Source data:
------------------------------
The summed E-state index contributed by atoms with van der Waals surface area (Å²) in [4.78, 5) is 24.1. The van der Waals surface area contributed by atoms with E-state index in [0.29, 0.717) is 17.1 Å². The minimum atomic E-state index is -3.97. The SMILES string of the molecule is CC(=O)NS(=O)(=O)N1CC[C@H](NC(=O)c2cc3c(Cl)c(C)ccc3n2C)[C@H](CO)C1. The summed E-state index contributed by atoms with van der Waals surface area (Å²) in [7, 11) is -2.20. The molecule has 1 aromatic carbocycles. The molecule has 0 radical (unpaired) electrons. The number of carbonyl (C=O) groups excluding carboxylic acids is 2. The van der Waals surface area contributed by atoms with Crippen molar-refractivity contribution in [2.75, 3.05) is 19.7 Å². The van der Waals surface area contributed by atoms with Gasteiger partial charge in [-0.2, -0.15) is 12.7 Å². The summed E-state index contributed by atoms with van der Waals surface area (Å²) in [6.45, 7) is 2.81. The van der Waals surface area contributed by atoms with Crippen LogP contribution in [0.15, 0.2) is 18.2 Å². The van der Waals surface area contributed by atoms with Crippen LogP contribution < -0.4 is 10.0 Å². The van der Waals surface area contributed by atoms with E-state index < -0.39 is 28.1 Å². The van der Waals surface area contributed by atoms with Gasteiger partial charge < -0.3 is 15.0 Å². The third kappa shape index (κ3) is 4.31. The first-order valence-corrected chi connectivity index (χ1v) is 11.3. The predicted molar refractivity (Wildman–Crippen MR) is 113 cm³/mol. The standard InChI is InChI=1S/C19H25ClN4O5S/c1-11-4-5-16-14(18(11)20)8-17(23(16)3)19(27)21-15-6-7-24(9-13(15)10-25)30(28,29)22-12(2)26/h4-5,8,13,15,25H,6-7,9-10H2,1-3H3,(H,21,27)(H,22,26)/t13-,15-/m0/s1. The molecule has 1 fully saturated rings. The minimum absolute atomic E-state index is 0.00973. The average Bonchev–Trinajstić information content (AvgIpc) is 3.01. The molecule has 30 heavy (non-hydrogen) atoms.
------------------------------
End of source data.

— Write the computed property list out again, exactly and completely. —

The summed E-state index contributed by atoms with van der Waals surface area (Å²) in [4.78, 5) is 24.1. The van der Waals surface area contributed by atoms with E-state index in [0.29, 0.717) is 17.1 Å². The minimum atomic E-state index is -3.97. The SMILES string of the molecule is CC(=O)NS(=O)(=O)N1CC[C@H](NC(=O)c2cc3c(Cl)c(C)ccc3n2C)[C@H](CO)C1. The summed E-state index contributed by atoms with van der Waals surface area (Å²) in [7, 11) is -2.20. The molecule has 1 aromatic carbocycles. The molecule has 0 radical (unpaired) electrons. The number of carbonyl (C=O) groups excluding carboxylic acids is 2. The van der Waals surface area contributed by atoms with Crippen molar-refractivity contribution in [2.75, 3.05) is 19.7 Å². The van der Waals surface area contributed by atoms with Gasteiger partial charge in [-0.2, -0.15) is 12.7 Å². The summed E-state index contributed by atoms with van der Waals surface area (Å²) in [6.45, 7) is 2.81. The van der Waals surface area contributed by atoms with Crippen LogP contribution in [0.15, 0.2) is 18.2 Å². The van der Waals surface area contributed by atoms with Crippen LogP contribution < -0.4 is 10.0 Å². The van der Waals surface area contributed by atoms with E-state index < -0.39 is 28.1 Å². The van der Waals surface area contributed by atoms with Gasteiger partial charge < -0.3 is 15.0 Å². The third kappa shape index (κ3) is 4.31. The first-order valence-corrected chi connectivity index (χ1v) is 11.3. The predicted molar refractivity (Wildman–Crippen MR) is 113 cm³/mol. The standard InChI is InChI=1S/C19H25ClN4O5S/c1-11-4-5-16-14(18(11)20)8-17(23(16)3)19(27)21-15-6-7-24(9-13(15)10-25)30(28,29)22-12(2)26/h4-5,8,13,15,25H,6-7,9-10H2,1-3H3,(H,21,27)(H,22,26)/t13-,15-/m0/s1. The molecule has 1 fully saturated rings. The minimum absolute atomic E-state index is 0.00973. The average Bonchev–Trinajstić information content (AvgIpc) is 3.01. The molecule has 30 heavy (non-hydrogen) atoms.